Unit

UNIT 10.17C Rapid Production of Retroviruses for Efficient Gene Delivery to Mammalian Cells Using 293T Cell–Based Systems

  1. Susan Swift1,
  2. James Lorens1,
  3. Philip Achacoso2,
  4. Garry P. Nolan2

Published Online: 1 MAY 2001

DOI: 10.1002/0471142735.im1017cs31

Current Protocols in Immunology

Current Protocols in Immunology

How to Cite

Swift, S., Lorens, J., Achacoso, P. and Nolan, G. P. 2001. Rapid Production of Retroviruses for Efficient Gene Delivery to Mammalian Cells Using 293T Cell–Based Systems. Current Protocols in Immunology. 31:VI:10.17C:10.17.14–10.17.29.

Author Information

  1. 1

    Rigel, Inc., South San Francisco, California

  2. 2

    Stanford University School of Medicine, Stanford, California

Publication History

  1. Published Online: 1 MAY 2001
  2. Published Print: JUN 1999

Abstract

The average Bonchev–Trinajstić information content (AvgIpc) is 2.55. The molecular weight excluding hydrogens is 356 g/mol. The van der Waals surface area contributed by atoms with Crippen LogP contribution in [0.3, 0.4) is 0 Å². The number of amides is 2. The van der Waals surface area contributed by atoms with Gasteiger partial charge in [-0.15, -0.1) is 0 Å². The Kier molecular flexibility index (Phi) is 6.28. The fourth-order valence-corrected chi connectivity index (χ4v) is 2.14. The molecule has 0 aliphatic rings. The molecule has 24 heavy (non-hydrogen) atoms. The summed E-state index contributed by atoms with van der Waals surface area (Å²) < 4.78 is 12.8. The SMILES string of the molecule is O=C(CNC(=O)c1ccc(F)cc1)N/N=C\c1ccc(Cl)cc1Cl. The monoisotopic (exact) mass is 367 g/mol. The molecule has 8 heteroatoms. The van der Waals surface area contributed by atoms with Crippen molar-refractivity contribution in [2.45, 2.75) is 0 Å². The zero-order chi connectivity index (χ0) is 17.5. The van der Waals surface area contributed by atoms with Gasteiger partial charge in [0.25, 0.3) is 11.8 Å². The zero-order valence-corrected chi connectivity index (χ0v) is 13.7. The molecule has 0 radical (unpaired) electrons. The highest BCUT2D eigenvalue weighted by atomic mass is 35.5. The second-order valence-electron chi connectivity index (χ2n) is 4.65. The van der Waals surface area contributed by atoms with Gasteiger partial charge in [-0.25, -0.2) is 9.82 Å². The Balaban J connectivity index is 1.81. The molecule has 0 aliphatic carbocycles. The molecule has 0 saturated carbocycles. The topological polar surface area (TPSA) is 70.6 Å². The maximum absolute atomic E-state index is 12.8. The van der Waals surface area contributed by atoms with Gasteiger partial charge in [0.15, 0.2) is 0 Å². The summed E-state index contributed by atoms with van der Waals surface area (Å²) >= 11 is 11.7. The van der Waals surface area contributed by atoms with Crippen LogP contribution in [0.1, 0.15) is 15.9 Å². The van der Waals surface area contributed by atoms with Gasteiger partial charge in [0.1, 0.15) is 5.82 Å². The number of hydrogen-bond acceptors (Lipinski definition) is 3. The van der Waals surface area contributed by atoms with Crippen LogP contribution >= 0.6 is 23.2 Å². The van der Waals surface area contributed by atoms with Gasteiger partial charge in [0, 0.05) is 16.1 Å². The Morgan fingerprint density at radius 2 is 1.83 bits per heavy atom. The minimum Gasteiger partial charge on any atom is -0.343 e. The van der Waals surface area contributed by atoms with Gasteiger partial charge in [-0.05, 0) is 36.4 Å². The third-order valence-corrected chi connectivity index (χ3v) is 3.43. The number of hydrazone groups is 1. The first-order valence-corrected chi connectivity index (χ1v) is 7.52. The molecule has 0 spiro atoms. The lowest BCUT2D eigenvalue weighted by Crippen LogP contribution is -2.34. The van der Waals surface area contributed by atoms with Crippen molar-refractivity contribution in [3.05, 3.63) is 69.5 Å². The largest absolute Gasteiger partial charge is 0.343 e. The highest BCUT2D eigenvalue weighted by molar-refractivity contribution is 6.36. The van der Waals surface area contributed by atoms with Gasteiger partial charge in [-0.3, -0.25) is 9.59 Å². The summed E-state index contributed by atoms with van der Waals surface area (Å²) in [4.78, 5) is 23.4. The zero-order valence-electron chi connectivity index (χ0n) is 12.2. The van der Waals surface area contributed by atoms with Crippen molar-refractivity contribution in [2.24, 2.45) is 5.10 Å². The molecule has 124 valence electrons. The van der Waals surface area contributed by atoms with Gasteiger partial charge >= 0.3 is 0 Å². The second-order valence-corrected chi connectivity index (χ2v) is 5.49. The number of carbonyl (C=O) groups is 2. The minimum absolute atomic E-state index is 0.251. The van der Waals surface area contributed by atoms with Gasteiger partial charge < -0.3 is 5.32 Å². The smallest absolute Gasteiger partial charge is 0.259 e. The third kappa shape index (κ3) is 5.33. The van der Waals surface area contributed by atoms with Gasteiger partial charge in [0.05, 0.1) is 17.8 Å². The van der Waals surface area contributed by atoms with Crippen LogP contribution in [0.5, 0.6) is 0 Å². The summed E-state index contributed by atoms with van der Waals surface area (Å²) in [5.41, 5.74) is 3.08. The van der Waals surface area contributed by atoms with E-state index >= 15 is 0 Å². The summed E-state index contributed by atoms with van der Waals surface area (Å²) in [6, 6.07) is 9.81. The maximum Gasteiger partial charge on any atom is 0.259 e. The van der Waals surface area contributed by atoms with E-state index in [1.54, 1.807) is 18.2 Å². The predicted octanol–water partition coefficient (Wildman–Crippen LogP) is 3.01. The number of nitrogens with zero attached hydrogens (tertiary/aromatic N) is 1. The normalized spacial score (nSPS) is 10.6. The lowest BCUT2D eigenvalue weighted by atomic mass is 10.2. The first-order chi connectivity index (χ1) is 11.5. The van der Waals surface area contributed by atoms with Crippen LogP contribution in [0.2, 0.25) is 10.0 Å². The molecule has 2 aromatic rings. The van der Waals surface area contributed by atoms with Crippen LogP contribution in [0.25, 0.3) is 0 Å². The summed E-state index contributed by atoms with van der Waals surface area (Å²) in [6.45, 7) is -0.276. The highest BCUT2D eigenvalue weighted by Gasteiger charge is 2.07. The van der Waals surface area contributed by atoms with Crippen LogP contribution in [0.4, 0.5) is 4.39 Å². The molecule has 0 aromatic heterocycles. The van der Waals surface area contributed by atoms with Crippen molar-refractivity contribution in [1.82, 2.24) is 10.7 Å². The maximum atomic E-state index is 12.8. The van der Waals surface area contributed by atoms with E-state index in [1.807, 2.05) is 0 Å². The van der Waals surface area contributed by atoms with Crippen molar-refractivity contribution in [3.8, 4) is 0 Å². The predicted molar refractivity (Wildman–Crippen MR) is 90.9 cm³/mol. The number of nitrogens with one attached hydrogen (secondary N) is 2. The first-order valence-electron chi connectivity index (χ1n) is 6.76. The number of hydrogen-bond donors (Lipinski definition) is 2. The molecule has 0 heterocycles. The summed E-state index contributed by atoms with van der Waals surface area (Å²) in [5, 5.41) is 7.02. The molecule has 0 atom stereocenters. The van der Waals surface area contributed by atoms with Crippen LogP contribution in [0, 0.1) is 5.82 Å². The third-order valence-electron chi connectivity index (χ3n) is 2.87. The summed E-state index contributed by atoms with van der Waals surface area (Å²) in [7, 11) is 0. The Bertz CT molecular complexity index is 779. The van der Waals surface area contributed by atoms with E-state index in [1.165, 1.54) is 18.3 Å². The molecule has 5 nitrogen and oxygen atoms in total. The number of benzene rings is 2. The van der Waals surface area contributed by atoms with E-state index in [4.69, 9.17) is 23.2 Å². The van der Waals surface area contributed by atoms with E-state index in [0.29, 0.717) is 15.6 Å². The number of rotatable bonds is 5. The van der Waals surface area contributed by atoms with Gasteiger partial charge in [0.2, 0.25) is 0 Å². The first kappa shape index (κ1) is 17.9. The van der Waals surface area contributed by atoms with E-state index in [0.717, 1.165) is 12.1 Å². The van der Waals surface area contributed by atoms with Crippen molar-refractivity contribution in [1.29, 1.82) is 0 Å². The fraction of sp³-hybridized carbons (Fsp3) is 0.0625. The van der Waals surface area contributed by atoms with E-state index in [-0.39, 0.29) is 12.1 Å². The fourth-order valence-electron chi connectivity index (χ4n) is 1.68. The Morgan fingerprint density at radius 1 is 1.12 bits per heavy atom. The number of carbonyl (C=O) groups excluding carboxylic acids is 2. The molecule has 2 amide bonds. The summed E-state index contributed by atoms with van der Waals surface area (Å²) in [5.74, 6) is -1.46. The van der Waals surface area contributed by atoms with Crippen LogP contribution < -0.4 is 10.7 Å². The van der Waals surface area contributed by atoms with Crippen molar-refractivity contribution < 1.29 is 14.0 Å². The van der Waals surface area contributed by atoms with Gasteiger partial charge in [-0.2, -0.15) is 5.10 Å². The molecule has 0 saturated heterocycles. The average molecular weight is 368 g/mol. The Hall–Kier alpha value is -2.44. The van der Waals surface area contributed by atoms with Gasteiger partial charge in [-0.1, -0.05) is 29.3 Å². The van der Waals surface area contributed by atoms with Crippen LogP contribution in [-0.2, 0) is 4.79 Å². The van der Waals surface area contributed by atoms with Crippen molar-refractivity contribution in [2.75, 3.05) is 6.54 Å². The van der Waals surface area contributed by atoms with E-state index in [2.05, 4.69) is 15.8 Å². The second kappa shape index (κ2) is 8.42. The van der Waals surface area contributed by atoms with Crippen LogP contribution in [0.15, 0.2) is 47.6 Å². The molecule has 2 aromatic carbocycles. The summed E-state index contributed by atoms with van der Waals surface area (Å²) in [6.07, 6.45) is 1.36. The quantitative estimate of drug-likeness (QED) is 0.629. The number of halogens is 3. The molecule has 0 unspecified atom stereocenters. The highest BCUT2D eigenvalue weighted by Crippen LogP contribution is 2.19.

This unit details the applications of one of the more common retroviral packaging systems, based on the highly transfectable 293T cell. The packaging system employs the use of the Phoenix cell lines. Calcium phosphate-mediated transfection is described for efficient introduction of retroviral vector plasmid DNA into the cells to generate high yields of virion-containing supernatant. An alternate protocol describes a method for transfecting retroviruses that contain a vesicular stomatitis virus G (VSV G) protein. Such virions are said to be “pseudotyped” with VSV G glycoprotein. Support protocols provide a simple method for concentrating VSV-G-pseudotyped retroviruses, as well as methods for culturing, cryopreserving, thawing, and drug selecting the Phoenix packaging cell lines. Finally, several methods for transfecting adherent or suspension cells with retroviruses are described.